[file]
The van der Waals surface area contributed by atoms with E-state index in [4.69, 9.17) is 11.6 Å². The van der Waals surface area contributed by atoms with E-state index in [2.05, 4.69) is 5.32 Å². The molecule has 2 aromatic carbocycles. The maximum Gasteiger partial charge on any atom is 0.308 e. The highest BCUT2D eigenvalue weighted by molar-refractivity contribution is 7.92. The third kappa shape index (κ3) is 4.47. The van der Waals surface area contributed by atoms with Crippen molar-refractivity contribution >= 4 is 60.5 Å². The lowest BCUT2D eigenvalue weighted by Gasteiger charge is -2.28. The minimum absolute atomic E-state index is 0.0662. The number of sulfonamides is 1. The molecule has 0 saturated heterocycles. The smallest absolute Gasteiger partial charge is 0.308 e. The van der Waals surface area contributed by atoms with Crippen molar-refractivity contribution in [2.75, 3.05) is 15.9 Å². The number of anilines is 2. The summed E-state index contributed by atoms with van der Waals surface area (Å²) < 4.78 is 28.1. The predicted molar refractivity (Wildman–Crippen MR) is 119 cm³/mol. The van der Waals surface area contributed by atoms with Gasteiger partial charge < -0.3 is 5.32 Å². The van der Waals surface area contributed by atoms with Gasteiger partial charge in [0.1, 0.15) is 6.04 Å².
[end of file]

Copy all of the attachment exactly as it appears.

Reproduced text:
The van der Waals surface area contributed by atoms with E-state index in [4.69, 9.17) is 11.6 Å². The van der Waals surface area contributed by atoms with E-state index in [2.05, 4.69) is 5.32 Å². The molecule has 2 aromatic carbocycles. The maximum Gasteiger partial charge on any atom is 0.308 e. The highest BCUT2D eigenvalue weighted by molar-refractivity contribution is 7.92. The third kappa shape index (κ3) is 4.47. The van der Waals surface area contributed by atoms with Crippen molar-refractivity contribution >= 4 is 60.5 Å². The lowest BCUT2D eigenvalue weighted by Gasteiger charge is -2.28. The minimum absolute atomic E-state index is 0.0662. The number of sulfonamides is 1. The molecule has 0 saturated heterocycles. The smallest absolute Gasteiger partial charge is 0.308 e. The van der Waals surface area contributed by atoms with Crippen molar-refractivity contribution in [2.75, 3.05) is 15.9 Å². The number of anilines is 2. The summed E-state index contributed by atoms with van der Waals surface area (Å²) < 4.78 is 28.1. The predicted molar refractivity (Wildman–Crippen MR) is 119 cm³/mol. The van der Waals surface area contributed by atoms with Gasteiger partial charge < -0.3 is 5.32 Å². The van der Waals surface area contributed by atoms with Gasteiger partial charge in [0.1, 0.15) is 6.04 Å².